If there’s any validity to my hypothesis, then group #3 (the committed racists) were always there, they just got quiet for a few decades, and now that they feel empowered to be more open about their beliefs again, they’re dragging some of group #2 along for the ride.

Well, I suspect a big part of it was just integration, which was usually a “top down” thing. Prior to the 60s, lots of white people just never interacted with minorities very much. They didn’t live in the same neighborhoods, go to the same schools or churches, or see them on TV.

TV shows like “Good Times” and “The Jeffersons” and “Chico and The Man” might look a lot dated now, but they were the first time a lot of white people got a look at the lives of minority people, even if it was in a sanitized, TV-friendly format.

And it’s a lot harder to believe the worst racist stereotypes when you can see that the kid in school or who lives next door isn’t like that.

While we look back on the Civil Rights movement as one big thing that led to a big change, it was actually a lot of little things that made the next batch of little things a little easier.

The armed forces desegregating in 1947 made people just a little more willing to accept Brown v. Board of Education, which made it a little easier to sympathize with Rosa Parks in 1955, which made it a little easier for Congress to pass a tiny, limited Civil Rights law in 1957, which made it easier for both Democrats and Republicans to get pro-Civil Rights candidates on the ballot, and then have them work together on the legislation of the 1960s, etc.

Symbolism played a powerful part, as well. When you have an image of a small Black woman, or a Black teenage girl trying to live their lives up next to images of police dogs, fire hoses and burning crosses, public opinion will (eventually) be affected…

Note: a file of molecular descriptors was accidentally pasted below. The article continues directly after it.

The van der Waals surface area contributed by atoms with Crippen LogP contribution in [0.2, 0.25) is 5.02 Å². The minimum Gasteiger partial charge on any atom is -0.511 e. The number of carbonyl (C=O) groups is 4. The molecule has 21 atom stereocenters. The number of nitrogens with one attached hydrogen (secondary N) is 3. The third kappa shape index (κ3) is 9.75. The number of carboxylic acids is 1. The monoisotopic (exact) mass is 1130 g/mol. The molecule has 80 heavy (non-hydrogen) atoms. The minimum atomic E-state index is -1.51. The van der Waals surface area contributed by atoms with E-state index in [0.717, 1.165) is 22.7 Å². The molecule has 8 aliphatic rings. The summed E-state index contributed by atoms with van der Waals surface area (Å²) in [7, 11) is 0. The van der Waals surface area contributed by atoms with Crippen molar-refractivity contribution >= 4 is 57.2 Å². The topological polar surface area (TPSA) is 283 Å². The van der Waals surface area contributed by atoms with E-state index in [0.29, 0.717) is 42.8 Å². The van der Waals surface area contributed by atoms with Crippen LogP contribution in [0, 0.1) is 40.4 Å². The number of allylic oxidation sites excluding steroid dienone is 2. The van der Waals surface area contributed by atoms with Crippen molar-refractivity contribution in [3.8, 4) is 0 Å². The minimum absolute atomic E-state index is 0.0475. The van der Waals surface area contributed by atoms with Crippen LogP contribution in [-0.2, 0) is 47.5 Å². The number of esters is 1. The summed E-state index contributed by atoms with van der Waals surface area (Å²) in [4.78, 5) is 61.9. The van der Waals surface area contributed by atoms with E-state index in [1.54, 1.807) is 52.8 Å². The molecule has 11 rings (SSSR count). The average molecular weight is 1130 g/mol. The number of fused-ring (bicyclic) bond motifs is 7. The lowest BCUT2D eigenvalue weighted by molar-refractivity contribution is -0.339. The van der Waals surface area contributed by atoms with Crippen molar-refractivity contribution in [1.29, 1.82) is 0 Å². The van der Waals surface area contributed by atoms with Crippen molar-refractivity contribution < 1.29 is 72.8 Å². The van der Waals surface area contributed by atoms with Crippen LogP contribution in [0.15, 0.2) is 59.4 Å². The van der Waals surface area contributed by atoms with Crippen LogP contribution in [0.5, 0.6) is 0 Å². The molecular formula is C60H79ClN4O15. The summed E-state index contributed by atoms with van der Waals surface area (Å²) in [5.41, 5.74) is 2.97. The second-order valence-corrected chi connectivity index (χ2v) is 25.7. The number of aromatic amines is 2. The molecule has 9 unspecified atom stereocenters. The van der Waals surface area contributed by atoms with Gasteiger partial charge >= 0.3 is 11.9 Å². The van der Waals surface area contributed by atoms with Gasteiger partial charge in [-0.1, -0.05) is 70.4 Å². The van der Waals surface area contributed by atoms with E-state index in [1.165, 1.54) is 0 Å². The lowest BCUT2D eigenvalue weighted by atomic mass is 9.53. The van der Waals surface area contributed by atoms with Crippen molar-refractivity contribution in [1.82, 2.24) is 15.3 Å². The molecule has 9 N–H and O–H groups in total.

That makes sense. Maybe with a contribution of worsening economic prospects for some of the people in the second group making it more likely that they fall under the influence of those in the third.

Lots of black civil rights workers were being mistreated, incluidng murdered. Some people cared, many didn’t Then they movement made a conscious effort to put some white people in harms way, and
not just any white people. Upper class white kids.

The disappearance of Chaney, Goodman and Schwerner captured national attention. By the end of the first week, all major news networks were covering their disappearances. President Lyndon Johnson met with the parents of Goodman and Schwerner in the Oval Office. Walter Cronkite’s broadcast of the CBS Evening News on June 25, 1964, called the disappearances “the focus of the whole country’s concern”.

Obviously, it wasn’t just one thing. The fight lasted decades (arguably since 1865) and many efforts brought about slow but eventual gains. (Brown v. Education took twenty years of strategic lawsuits, starting with integrating law schools, then higher ed, then public high schools) But the Freedom Riders made a difference too.

President Johnson and civil rights activists used the outrage over the activists’ deaths to gain passage of the Civil Rights Act of 1964, which Johnson signed on July 2. This and the Selma to Montgomery marches of 1965 contributed to passage of the Voting Rights Act of 1965, which Johnson signed on August 6 of that year.